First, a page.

“You are now a huge success. Indeed much of your work is for us, here in the Vatican, so we are well aware that you were paid 20 thousand quid (no, really, it’s a Latin word, this is where it comes from) for painting the Sistine Chapel that year. Yet your return gives your taxable income as 5 quid and 27 centum.”

“That’s my net income, after expenses,” said Michelangelo.

“Yes, well, I am not an expert in tax fraud,” said the Pope (Michelangelo noticed the small man’s eyes raise ever so slightly towards Heaven), “so I have brought along my assistant, Revenus, who will go through some of the items on your return with you.”

Revenus opened a folder in front of him. “The first item you have claimed,” he said, “is three thousand quid for paint. I believe that a large tin of emulsion costs three quid, so you appear to be claiming for 1,000 tins, which I calculate would paint every house from here to Worms.”

“Where?” asked Michelangelo.

“It’s some sort of health resort in Germany,” said the Pope. “Apparently they have a special diet.”

“I see,” said Michelangelo. “Well, for your information it’s three quid for a tin of white emulsion. Flesh-colour needs special pigment, and costs 50 quid a tin. Plus, I have to sign ‘Michelangelo’ on all of my paintings. It would be a lot cheaper if my name was Raphael.”

(And the story would be a lot easier to write, thought a historian who would later chronicle this event).

“You have in two hundred quid for, um, adult magazines,” said Revenus.

“Research,” said Michelangelo. “I have to know exactly what the naked human form looks like, in many different positions.”

“Do you still have these magazines?” asked the Pope. The other two looked at him. “I’d like to form my own opinion about their relevance,” he said, blushing slightly.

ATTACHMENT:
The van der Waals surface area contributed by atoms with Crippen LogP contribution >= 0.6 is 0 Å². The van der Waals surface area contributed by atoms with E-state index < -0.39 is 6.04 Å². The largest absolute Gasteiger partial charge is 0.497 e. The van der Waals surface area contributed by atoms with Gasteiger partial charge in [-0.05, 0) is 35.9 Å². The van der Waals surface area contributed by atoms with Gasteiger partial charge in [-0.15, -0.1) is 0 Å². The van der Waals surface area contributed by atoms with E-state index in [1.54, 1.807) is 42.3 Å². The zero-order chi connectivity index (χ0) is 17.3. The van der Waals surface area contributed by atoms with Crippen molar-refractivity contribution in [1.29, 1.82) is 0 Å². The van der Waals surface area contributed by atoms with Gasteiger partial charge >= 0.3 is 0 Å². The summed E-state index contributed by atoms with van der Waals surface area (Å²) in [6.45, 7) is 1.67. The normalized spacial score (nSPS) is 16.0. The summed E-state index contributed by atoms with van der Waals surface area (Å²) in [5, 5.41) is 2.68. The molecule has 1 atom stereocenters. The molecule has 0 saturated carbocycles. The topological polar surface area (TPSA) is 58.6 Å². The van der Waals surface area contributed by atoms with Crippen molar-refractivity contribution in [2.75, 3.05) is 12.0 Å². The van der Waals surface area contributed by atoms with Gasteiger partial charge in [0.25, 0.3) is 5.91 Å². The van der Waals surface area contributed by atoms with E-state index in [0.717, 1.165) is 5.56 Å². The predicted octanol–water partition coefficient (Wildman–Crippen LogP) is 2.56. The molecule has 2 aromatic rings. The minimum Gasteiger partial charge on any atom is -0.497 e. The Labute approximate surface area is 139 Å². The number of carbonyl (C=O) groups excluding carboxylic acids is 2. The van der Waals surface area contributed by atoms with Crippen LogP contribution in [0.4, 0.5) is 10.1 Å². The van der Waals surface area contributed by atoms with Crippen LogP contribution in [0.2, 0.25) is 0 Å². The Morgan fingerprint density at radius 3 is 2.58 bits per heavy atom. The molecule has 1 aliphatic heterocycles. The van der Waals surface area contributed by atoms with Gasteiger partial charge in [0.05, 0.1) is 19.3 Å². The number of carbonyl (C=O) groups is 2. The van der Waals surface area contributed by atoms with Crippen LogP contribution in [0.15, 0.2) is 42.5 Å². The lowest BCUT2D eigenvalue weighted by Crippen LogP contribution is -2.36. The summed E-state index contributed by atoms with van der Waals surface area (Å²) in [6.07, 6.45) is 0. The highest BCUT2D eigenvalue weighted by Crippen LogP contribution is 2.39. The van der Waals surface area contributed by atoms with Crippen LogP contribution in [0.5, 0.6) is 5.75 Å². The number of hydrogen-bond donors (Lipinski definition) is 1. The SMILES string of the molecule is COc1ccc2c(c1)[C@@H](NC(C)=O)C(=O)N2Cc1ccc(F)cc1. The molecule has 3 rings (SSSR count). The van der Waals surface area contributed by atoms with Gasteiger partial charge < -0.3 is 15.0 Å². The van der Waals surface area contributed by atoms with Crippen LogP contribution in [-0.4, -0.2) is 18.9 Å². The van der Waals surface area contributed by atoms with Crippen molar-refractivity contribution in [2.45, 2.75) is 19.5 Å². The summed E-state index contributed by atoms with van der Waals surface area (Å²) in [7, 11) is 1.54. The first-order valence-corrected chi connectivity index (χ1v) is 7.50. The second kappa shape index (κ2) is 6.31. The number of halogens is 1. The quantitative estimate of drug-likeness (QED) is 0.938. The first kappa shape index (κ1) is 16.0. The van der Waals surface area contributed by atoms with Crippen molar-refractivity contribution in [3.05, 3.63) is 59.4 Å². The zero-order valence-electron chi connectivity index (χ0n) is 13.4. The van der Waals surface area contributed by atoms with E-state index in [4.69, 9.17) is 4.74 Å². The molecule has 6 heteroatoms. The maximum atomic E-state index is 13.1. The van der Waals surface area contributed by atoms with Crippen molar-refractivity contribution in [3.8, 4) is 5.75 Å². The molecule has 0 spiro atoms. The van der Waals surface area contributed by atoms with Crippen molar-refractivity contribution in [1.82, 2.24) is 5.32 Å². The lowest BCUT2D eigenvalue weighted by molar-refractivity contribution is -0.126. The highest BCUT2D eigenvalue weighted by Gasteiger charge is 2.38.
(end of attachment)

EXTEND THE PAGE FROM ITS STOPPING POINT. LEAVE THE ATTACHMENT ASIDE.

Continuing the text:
“Moving on,” said Revenus, after a short silence, “you have claimed five hundred quid for brushes.”

“Left-handed brushes,” said Michelangelo. “They’re a lot more expensive.”

Revenus gave him a withering look. Michelangelo remained unwithered.

“You’ve put in a hundred quid for a chisel,” said Revenus, “but in fact you did no sculpting that year.”

“No, I didn’t,” agreed Michelangelo. “The chisel was to put the cracks in the painting of The Creation of Adam.”

“I thought they were caused by age,” said the Pope.

“How could they be?” said Michelangelo. “The painting’s only just been finished.”

Revenus sighed, but had one card left to play. “Finally, you have a figure in for five thousand quid that just says ‘God’.”

“That’s what He charged for modelling for the painting,” said Michelangelo. “He had to stay in the same position for seven months.”

“You’re seriously claiming,” said Revenus, “that you got God to model for you?”

“Of course,” said Michelangelo. “I could hardly paint him from memory.”

Revenus stared hard at Michelangelo. It was the stare which had broken the spirit of many a tax defaulter, making them admit to second bank accounts, to not declaring company chariots as benefit-in-kind, to running shell companies (it’s where Botticelli hid his royalties from The Birth Of Venus).

To his surprise, Michelangelo stared calmly back. The two locked gazes, like antelopes locking antlers, for over two hours. Eventually Michelangelo spoke.

“I watch paint dry for a living,” he said. “You’re out of your league this time.”

Mum Knows Best

The prompt at this week’s Inkslingers Workshop in the Irish Writers Centre was “advice”…
She sighed. She hated it when Mum has these “little chats” with her. Usually it was to do with the state of her room, or playing music too loud, or how she should be nicer to her little brother. Today, though, after the day that she’d had, would be different.

“I’d just like to offer some advice,” said Goldilocks’s Mum. “Firstly, never walk through the woods alone.”

“Little Red Riding Hood walks through the woods on her own,” said Goldilocks sulkily.

“I see,” said Goldilocks’s Mum. “And if Red Riding Hood stuck her hand into the fire would you do it too?”

“Why would she stick her hand into the fire?” asked Goldilocks.